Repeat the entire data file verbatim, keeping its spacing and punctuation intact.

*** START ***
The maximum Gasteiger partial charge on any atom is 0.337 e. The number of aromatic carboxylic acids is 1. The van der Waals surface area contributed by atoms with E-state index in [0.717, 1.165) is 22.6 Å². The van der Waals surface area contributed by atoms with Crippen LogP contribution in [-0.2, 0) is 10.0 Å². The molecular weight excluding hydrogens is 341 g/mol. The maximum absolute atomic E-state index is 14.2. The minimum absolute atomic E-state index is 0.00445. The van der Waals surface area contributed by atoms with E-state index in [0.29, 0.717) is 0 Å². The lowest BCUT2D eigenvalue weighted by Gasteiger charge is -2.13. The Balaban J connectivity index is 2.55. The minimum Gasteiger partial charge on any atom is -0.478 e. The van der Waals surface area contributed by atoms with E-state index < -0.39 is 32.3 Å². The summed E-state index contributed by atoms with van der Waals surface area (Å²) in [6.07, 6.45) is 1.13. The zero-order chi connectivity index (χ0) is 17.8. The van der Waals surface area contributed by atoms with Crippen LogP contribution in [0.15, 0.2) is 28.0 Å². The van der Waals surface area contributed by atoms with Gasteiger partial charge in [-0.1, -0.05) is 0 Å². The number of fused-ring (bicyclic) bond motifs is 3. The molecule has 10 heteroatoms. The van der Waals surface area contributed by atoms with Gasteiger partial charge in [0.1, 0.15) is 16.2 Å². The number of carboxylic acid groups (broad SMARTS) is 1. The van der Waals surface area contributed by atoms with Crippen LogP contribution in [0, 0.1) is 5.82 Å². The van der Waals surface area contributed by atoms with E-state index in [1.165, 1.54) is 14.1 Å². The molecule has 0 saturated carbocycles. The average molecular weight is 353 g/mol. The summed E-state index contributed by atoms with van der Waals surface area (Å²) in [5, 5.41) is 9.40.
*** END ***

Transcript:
The maximum Gasteiger partial charge on any atom is 0.337 e. The number of aromatic carboxylic acids is 1. The van der Waals surface area contributed by atoms with E-state index in [0.717, 1.165) is 22.6 Å². The van der Waals surface area contributed by atoms with Crippen LogP contribution in [-0.2, 0) is 10.0 Å². The molecular weight excluding hydrogens is 341 g/mol. The maximum absolute atomic E-state index is 14.2. The minimum absolute atomic E-state index is 0.00445. The van der Waals surface area contributed by atoms with E-state index in [0.29, 0.717) is 0 Å². The lowest BCUT2D eigenvalue weighted by Gasteiger charge is -2.13. The Balaban J connectivity index is 2.55. The minimum Gasteiger partial charge on any atom is -0.478 e. The van der Waals surface area contributed by atoms with E-state index < -0.39 is 32.3 Å². The summed E-state index contributed by atoms with van der Waals surface area (Å²) in [6.07, 6.45) is 1.13. The zero-order chi connectivity index (χ0) is 17.8. The van der Waals surface area contributed by atoms with Crippen LogP contribution in [0.15, 0.2) is 28.0 Å². The van der Waals surface area contributed by atoms with Gasteiger partial charge in [-0.1, -0.05) is 0 Å². The number of fused-ring (bicyclic) bond motifs is 3. The molecule has 10 heteroatoms. The van der Waals surface area contributed by atoms with Gasteiger partial charge in [0.1, 0.15) is 16.2 Å². The number of carboxylic acid groups (broad SMARTS) is 1. The van der Waals surface area contributed by atoms with Crippen LogP contribution in [0, 0.1) is 5.82 Å². The van der Waals surface area contributed by atoms with E-state index in [1.165, 1.54) is 14.1 Å². The molecule has 0 saturated carbocycles. The average molecular weight is 353 g/mol. The summed E-state index contributed by atoms with van der Waals surface area (Å²) in [5, 5.41) is 9.40.